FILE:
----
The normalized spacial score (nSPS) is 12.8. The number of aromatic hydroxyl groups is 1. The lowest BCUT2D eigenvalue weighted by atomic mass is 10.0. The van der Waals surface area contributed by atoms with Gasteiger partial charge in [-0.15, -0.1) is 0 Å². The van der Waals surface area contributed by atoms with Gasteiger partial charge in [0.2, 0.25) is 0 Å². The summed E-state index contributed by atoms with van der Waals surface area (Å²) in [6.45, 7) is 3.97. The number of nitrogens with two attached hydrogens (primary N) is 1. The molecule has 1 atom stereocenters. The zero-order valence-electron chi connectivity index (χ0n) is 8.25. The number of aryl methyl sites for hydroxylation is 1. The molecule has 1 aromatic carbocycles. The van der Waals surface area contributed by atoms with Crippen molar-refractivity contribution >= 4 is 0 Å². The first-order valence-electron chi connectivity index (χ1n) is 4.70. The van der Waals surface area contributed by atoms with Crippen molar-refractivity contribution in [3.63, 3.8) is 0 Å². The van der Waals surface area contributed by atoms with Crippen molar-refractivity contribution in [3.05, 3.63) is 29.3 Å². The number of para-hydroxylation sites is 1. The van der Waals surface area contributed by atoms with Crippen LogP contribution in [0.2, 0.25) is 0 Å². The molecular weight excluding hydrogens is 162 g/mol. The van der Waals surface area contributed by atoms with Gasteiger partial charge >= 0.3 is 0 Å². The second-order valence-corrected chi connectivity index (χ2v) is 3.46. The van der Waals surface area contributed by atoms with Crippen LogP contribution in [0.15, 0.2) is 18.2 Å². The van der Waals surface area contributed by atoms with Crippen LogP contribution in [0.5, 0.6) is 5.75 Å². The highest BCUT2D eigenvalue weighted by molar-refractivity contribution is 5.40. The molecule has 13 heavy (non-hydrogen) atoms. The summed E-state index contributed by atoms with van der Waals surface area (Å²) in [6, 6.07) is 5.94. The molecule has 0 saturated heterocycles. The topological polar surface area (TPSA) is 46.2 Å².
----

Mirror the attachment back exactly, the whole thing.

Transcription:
The normalized spacial score (nSPS) is 12.8. The number of aromatic hydroxyl groups is 1. The lowest BCUT2D eigenvalue weighted by atomic mass is 10.0. The van der Waals surface area contributed by atoms with Gasteiger partial charge in [-0.15, -0.1) is 0 Å². The van der Waals surface area contributed by atoms with Gasteiger partial charge in [0.2, 0.25) is 0 Å². The summed E-state index contributed by atoms with van der Waals surface area (Å²) in [6.45, 7) is 3.97. The number of nitrogens with two attached hydrogens (primary N) is 1. The molecule has 1 atom stereocenters. The zero-order valence-electron chi connectivity index (χ0n) is 8.25. The number of aryl methyl sites for hydroxylation is 1. The molecule has 1 aromatic carbocycles. The van der Waals surface area contributed by atoms with Crippen molar-refractivity contribution >= 4 is 0 Å². The first-order valence-electron chi connectivity index (χ1n) is 4.70. The van der Waals surface area contributed by atoms with Crippen molar-refractivity contribution in [3.63, 3.8) is 0 Å². The van der Waals surface area contributed by atoms with Crippen molar-refractivity contribution in [3.05, 3.63) is 29.3 Å². The number of para-hydroxylation sites is 1. The van der Waals surface area contributed by atoms with Crippen LogP contribution in [0.2, 0.25) is 0 Å². The molecular weight excluding hydrogens is 162 g/mol. The van der Waals surface area contributed by atoms with Gasteiger partial charge >= 0.3 is 0 Å². The second-order valence-corrected chi connectivity index (χ2v) is 3.46. The van der Waals surface area contributed by atoms with Crippen LogP contribution in [0.15, 0.2) is 18.2 Å². The van der Waals surface area contributed by atoms with Crippen LogP contribution in [0.5, 0.6) is 5.75 Å². The highest BCUT2D eigenvalue weighted by molar-refractivity contribution is 5.40. The molecule has 13 heavy (non-hydrogen) atoms. The summed E-state index contributed by atoms with van der Waals surface area (Å²) in [6, 6.07) is 5.94. The molecule has 0 saturated heterocycles. The topological polar surface area (TPSA) is 46.2 Å².